The Building Fund That Did…

Author: Kelli King-Jackson

I cannot believe it has been nearly six weeks since Necole and I traveled with family and friends to Washington, DC for the opening festivities of the National Museum of African American History and Culture (NMAAHC).  We spent five days attending receptions, previews, and galas.  We had a ball.  We spoke to givers (aka philanthropists) large and small. Even our Uber drivers were excited about NMAAHC’s opening.

My husband and I signed on as monthly givers about a year ago when Necole (the artsy side of this partnership) shared an update on NMAAHC.  Honestly, up until that point, I had not paid much attention to the Museum.  I did not see a connection to my family’s philanthropic investments and the Museum.  As an avid ambassador for the arts, Necole began to explain why she had made an investment and why others needed to join the effort.  Everything she said made sense so I begrudgingly signed on.

You see, I am a multi-generational PK (aka Preacher’s Kid).  Much of my childhood was spent in church so I remember the infamous ‘building fund’ that had a permanent place in the announcements and on the offering envelopes.  If you were raised in the Black church you know what I’m talking about!  As I grew older I felt that building funds were sketchy – I mean how many buildings actually got built?

The night of the opening reception that we attended for the Museum I stood looking at the beautiful structure with awe and pride.  We did it!  We built a building.  Our building fund was complete.  I felt amazing that my family had made a small contribution to this gigantic effort.  For the first time in the history of Black people in America, we can actually say we are in control of our narrative.  We can tell the truth of our collective story in this nation because of our investment!

As I thought about all the possibilities that this building will hold for future generations I began to think about the ongoing investments the Museum will need.  The building, administrative staff, artistic collections and so much more will require ongoing development. In thinking of NMAAHC as a long-term investment, I thought back to my issue with building funds.  I interpreted the funds to be about building a building but I now realize it was about maintaining the building.  Our investments cannot only be at the beginning of a building, organization or program.  We must commit to making long-term investments in the deep development of things we care about.  Building Funds are about maintenance, infrastructure, and legacy.

The next time you get excited about a philanthropic investment, consider asking the following questions:

  1. What are the long-term needs you anticipate for this facility/program/organization?
  2. Will monetary donations be placed in income-generating accounts?
  3. How much of the monetary donations are spent immediately vs placed in an endowment?
  4. Beyond money, what other long-term investments will be needed?
  5. Do you have legacy giving options?

As my family considers our 2017 contribution to the NMAAHC these are the sort of questions we will ask ourselves.  We want to make sure NMAAHC is around for our grandchildren and their children to enjoy.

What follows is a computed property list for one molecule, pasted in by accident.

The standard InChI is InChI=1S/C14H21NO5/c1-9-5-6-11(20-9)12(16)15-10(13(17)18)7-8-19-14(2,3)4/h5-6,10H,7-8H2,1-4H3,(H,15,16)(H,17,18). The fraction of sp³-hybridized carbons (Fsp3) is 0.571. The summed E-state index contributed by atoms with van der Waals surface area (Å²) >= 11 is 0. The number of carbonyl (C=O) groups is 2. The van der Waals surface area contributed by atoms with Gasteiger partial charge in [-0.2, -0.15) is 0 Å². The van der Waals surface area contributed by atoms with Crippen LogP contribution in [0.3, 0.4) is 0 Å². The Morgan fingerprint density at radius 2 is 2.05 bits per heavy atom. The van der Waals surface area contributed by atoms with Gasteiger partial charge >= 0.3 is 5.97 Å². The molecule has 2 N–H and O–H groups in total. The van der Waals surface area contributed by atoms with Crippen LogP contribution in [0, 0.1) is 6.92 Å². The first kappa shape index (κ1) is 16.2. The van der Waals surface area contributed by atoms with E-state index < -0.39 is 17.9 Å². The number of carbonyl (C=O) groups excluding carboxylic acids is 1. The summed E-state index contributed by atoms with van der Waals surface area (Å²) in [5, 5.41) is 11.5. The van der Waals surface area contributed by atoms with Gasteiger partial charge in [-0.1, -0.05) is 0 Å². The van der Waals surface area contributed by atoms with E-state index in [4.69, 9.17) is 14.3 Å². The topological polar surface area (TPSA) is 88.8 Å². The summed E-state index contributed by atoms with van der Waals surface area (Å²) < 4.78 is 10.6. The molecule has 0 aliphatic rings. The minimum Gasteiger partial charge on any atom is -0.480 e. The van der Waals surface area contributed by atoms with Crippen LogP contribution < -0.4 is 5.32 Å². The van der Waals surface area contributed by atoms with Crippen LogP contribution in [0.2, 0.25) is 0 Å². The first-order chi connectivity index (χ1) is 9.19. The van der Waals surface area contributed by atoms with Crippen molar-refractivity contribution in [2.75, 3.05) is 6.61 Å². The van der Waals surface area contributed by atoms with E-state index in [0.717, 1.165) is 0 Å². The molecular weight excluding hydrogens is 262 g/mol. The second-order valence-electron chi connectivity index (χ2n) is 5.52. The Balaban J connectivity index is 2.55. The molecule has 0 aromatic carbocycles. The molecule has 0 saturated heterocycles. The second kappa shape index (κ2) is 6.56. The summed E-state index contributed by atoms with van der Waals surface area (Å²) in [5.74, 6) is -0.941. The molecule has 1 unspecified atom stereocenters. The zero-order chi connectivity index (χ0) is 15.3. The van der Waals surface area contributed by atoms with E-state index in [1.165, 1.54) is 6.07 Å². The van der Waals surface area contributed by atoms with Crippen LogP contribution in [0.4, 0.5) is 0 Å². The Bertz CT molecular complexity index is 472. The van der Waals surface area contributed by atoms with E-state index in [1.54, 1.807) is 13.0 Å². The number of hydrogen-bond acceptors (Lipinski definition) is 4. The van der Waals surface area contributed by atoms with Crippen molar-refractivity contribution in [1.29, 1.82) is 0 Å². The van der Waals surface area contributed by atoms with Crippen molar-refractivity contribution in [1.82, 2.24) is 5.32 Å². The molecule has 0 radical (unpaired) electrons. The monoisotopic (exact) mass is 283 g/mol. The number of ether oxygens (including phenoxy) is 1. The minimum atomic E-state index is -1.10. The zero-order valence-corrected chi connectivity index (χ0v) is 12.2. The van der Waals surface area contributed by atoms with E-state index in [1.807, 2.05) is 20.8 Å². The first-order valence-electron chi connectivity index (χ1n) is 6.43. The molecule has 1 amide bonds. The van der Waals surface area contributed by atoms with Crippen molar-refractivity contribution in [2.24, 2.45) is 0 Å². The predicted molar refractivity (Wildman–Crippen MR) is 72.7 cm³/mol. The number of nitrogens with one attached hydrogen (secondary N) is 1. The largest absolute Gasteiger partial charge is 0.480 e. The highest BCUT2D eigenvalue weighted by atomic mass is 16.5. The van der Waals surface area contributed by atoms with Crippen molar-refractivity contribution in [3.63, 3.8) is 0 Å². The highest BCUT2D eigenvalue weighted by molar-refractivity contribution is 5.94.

If Blackwood Advisors can help you with your giving plans for 2017 or help you explore these questions with your favorite charity, please let us know.

Juneteenth – Arriving at the Freedom Party After the Lights Are Up

Authors: Kelli King-Jackson and Necole S. Irvin

We started our week with a live Facebook conversation on Juneteenth and the legacy of giving. We wanted to talk about legacy giving after the death of Prince but felt even more compelled to discuss this important topic after Muhammad Ali passed away. We define legacy giving as planned giving that is distributed after death. Watch our Facebook Live video to learn more.

While we both live in the Houston, we took different paths to get here. Necole was born and raised in the South and lived abroad and on the East coast before her return. Kelli was raised on the West coast and lived on the East coast before migrating South. Both of our mothers share a name, Emelda, and were born in small towns outside of New Orleans. These commonalities have greatly influenced our partnership and the ways we thinking about our giving. We both want to honor our mother’s while also investing in the development of Black giving in the Southern United States.

Growing up, Necole’s community didn’t celebrate Juneteenth; neither did Kelli’s. When we learned about Juneteenth we were headed toward adulthood and were confused as to why Black people would celebrate learning about our legal status two and a half years late. As we have grown in our knowledge of Black history and the perspective of Black Americans, we now understand that the timing of the knowledge of freedom was not the most important element in the Juneteenth story. The reality of freedom and what it meant to Black people is the actual focal point we should all look to. Freedom was not just about where to go, live or work. Freedom is humanity. Freedom is ever evolving and freedom also includes opportunities for learning and building wealth.

Given all the civil unrest of the last few years, our opportunities for learning and building wealth are being questioned and challenged. Stanford. Ferguson. Baltimore. Charleston. Orlando. Voting Rights. Congress. The Supreme Court. Trump. These signify a receding of life, liberty and the civil rights held dear, even for a short time, by Blacks in America.

The opportunities and importance of freedom are the basis of why Juneteenth has survived over 150 years and stands as the most visible holiday by and for Blacks in America. This year, more than any other in our lifetime, the importance of Juneteenth is clear.

Our freedom is at stake.

This year, one of the most tangible giving legacies of Juneteenth in the South is the revitalization of the historic Emancipation Park in Houston, Texas. Prominent community leaders, politician Richard Allen, Reverend Jack Yates of Antioch Baptist Church and Reverend Elias Dibble of Trinity Methodist Episcopal, all former slaves, pooled funds from the community to purchase 10 acres in 1870 as a dedicated site for annual Juneteenth celebrations. It is one of the earliest documented land purchases in the name of Juneteenth.